This year’s unusual weather has delayed almond hull split, giving growers time to control any hull rot by cutting back on irrigation and temporarily curtailing nitrogen applications. Mildly stressing the trees this way can reduce the incidence of hull rot significantly, says David Doll, University of California Cooperative Extension Farm Advisor for Merced County. He expects hull split to occur mid-July this year, about a week or so later than normal.

Hull rot is caused by either of two fungi — black bread mold (Rhizopus stolonifer) or Monilinia. They enter the hull from the beginning of hull split until the hulls dry.

The problem isn’t the fungi; instead, it’s the toxin they carry with them. The toxin is translocated back to the branches, where it causes shoots and fruiting wood to die back, reducing productivity in future years.

Much of the nitrogen applied to almond trees is for nut development. In the case of Nonpareil, the kernel typically is filled and the jelly is completely solid by the second week of June. After kernel fill, excess nitrogen and water available to the tree are used to develop the hull.

“Once the hull splits, that fruit is full of nutrients and moisture, which can feed any fungi that get inside the hull, allowing them to grow quickly.”

That’s why withholding nitrogen and reducing the amount of water to trees can limit fungus development.

“It’s a good idea to make the last nitrogen application around the first week of June,” Doll says. “But, if you haven’t done so, stopping nitrogen can still help. Ideally, you shouldn’t be applying any nitrogen by the time of hull split. Nitrogen applications should resume during the post-harvest period to supply the tree with essential nutrients for fruit bud development.

“Once you start seeing the hulls split, apply about 30 percent to 50 percent less water to the trees,” Doll advises. “That will cause them to dry down a bit and pull some moisture from the hull, which the tree can use for other physiological purposes.

“UC research shows that lowering irrigation rates to induce a mild tree stress can reduce hull rot by as much as 80 percent. This irrigation reduction should occur about one week before hull split and continue until one week after, for a total of about two weeks. After this period, normal irrigation should resume.”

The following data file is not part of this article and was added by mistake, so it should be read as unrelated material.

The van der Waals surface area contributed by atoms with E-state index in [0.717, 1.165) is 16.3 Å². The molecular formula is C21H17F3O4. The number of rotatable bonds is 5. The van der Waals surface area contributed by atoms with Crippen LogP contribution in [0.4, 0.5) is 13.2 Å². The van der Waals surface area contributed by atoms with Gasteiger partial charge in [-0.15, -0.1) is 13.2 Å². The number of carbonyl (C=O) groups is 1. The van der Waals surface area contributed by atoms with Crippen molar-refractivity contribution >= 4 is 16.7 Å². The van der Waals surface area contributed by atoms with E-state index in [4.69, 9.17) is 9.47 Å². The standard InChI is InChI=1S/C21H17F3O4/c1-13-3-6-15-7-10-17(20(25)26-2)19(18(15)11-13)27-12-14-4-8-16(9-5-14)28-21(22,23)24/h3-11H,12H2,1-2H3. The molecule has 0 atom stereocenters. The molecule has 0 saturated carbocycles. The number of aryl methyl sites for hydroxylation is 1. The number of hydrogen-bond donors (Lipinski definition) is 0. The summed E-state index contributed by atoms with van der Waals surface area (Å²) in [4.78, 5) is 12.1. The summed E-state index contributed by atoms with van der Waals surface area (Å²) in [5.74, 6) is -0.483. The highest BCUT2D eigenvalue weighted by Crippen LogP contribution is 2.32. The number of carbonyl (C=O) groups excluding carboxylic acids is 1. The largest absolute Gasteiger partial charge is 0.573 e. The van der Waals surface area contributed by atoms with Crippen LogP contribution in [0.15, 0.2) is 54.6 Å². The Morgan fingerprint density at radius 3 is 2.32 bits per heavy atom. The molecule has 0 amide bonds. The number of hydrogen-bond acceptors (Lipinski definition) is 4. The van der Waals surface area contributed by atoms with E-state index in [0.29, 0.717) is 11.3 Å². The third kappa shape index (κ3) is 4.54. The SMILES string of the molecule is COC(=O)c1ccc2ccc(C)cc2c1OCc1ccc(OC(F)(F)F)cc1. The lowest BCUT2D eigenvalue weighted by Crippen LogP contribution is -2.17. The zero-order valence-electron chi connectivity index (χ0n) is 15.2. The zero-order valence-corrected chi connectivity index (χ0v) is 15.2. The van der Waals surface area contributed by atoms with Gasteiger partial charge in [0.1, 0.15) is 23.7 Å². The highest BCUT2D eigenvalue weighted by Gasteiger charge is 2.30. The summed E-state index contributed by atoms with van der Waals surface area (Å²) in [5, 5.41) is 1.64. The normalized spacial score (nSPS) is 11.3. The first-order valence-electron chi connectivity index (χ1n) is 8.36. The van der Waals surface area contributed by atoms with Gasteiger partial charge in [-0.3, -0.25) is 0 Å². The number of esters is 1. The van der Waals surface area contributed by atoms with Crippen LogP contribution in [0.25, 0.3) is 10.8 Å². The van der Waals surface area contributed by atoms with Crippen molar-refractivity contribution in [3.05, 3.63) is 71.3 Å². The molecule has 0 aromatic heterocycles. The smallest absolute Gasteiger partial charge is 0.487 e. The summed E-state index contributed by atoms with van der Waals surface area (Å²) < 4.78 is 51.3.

Hull split also provides an opening for the second flight of adult navel orangeworm (NOW) to lay eggs on the developing nuts. Extensive research statewide has shown that growers who practice very clean post-harvest sanitation, including aggressive removal of mummies from December through February, followed by disking or shredding of any nuts not buried in wet weeds or grass, can often escape NOW damage with only minimal insecticide application, Doll notes.

“Control can be very hit-or-miss. One year, a treatment program may provide a great reduction of damage at crack-out, and the next year the same treatment won’t. That’s why it’s important for growers to be aware of the insect pressure in their orchards and properly time sprays.”

In the area of his county north of State Highway 140 and up through the lower Sacramento Valley, one insecticide spray when the hulls are starting to open (2 percent to 5 percent hull split) will usually do the job in Nonpareil and other early varieties, Doll says.

“Some growers who practice good sanitation and scouting and know their orchards, can sometimes get away without making an application.”

In warmer areas of Merced County and the San Joaquin Valley south of Highway 140, more frequent spraying is usually needed to control NOW. Some growers make two applications.

“They make their first spray just as, or slightly before, the hulls are opening up and follow with a second spray once the hulls are completely open,” Doll says. “That kills that moths and larvae in the hull and nut tissues that weren’t exposed when the first spray was made.”

In the case of late varieties, like Fritz or Monterey, a third application may be appropriate if NOW pressures warrant, he notes. That’s especially true in areas of pistachio and pomegranate fields, where high overwintering populations of the insect can move into almond orchards mid- to early summer once the moths emerge.

In Merced County, some growers may not spray their Nonpareils, but will spray Fritz or Monterey trees because they are harvested later, Doll says.

Regardless of the number of applications made in a season, early treatment is critical. “You want to hit the insect as the eggs are laid or as they hatch.”

The ideal ground speed when spraying is 2 mph; any faster can reduce coverage in the upper canopy of the more mature trees.

The latest insecticide products are also helping to keep NOW in check.

“The new chemistries that are now available offer longer persistence,” Doll says. “You can spray them earlier — slightly before hull split — and get as much as 14 days of insect control.”